December 26, 2011

My Week With Marilyn

It has a certain surface charm to it, particularly if you're interested in old movies and movie stars. But like Marilyn Monroe herself, My Week With Marilyn isn't that deep or that interesting. Nor is Michelle Williams's performance something to write home about. She's not embarrassing or inept, just unaffecting. She merely rustles up images of the real thing, who, we're reminded, was actually dull. Her inner circle may have sucked up to her like she was a brilliantly innovative and intellectual devotee to the craft of acting, but the bottom line is that people were fascinated with Monroe because they wanted to have sex with her or because they wanted to be like her, and that was why she was famous and adored (and hated, too, I imagine). The film offers up the classic "I'm-beautiful-so-no-one-thinks-I-can-act" portrait of Marilyn but declines to comment on it. This movie tries to make an awards grab without any fingers.

The "my" in the title is Colin Clive (Eddie Redmayne), a British film buff of a privileged family background who lands himself a job as third assistant director on the set of The Prince and the Showgirl (1957), which was directed by and co-starring Laurence Olivier. Redmayne's performance failed to win me over to his character, who just seemed like a spectator throughout the movie. His clunky narration at the beginning tries to rush us through his efforts to ingratiate himself with the British movie studio operated by Olivier. But his character doesn't at all appear to be fleshed out properly. He's just a kid with a wide-eyed love of movies, and his love never really comes across on the screen. He can smile and look entranced, but his movie love isn't infectious the way it ought to be.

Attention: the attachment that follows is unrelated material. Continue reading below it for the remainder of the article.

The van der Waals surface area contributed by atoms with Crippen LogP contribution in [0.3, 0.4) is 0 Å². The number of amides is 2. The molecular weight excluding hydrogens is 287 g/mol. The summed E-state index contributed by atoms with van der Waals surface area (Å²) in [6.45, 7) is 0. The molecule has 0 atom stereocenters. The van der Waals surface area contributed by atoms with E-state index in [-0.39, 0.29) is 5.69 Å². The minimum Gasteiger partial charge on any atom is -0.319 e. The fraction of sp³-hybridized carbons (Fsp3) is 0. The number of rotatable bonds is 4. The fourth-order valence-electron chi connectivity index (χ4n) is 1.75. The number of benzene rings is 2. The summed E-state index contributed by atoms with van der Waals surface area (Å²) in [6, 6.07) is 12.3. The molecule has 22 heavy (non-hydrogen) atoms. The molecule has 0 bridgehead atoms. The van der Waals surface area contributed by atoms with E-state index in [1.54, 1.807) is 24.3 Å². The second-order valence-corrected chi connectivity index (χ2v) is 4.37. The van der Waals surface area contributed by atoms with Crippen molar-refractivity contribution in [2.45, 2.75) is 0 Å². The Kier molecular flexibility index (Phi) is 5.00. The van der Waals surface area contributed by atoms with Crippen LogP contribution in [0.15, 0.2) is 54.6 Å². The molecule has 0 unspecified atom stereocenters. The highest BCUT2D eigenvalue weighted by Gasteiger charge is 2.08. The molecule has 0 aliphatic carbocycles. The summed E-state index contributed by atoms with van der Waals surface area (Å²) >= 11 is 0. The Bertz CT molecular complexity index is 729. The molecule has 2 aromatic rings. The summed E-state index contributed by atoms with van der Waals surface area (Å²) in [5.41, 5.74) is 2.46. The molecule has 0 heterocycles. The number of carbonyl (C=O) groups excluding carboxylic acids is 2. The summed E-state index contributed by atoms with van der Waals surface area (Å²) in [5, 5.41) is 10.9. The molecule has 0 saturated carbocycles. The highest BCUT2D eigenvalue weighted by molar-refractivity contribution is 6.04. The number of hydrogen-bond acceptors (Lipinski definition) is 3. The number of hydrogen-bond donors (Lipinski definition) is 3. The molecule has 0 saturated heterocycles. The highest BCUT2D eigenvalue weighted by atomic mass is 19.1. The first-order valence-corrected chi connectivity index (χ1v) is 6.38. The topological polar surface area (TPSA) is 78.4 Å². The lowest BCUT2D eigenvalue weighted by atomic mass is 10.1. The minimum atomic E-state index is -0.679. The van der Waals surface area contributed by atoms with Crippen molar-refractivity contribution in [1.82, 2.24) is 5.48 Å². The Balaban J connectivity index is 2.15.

Playing Olivier, Kenneth Branagh nails the voice and even manages to convince you that he looks like Olivier, midway through the production. Julia Ormond doesn't fare as well portraying Vivien Leigh. I just couldn't buy it. Maybe I'm not familiar enough with what Leigh looked like and sounded like off the screen (since most of us know her from her performances as deluded Southern belles).

The problem with My Week With Marilyn is that it's too bowled over by its subject matter, and expects us to feel the same without trying to win us over. The closest it gets to achieving this is during the brief moments where Williams performs two songs. The movie is momentarily transformed into something with real movement and passion and fun. But it doesn't last, and for most of the time, we're just supposed to sit back and adore Michelle Williams as Marilyn Monroe. I don't think anybody took into account the possibility that some of us don't care about people's bizarre nostalgic obsession with a Hollywood bombshell. There are much more interesting actresses from that era. And Branagh's performance as Olivier, which is probably the most interesting aspect of the movie, will likely be ignored.

With Judi Dench as the actress Sybil Thorndyke, Emma Watson (who needs to stick to playing kids until she actually starts to resemble an adult) as a wardrobe assistant, Dougray Scott as Arthur Miller, Dominic Cooper as Milton Greene, Marilyn's assistant, and Zoe Wanamaker, as Paula Strasberg, daughter of Lee and acting coach of Marilyn. Directed by Simon Curtis.

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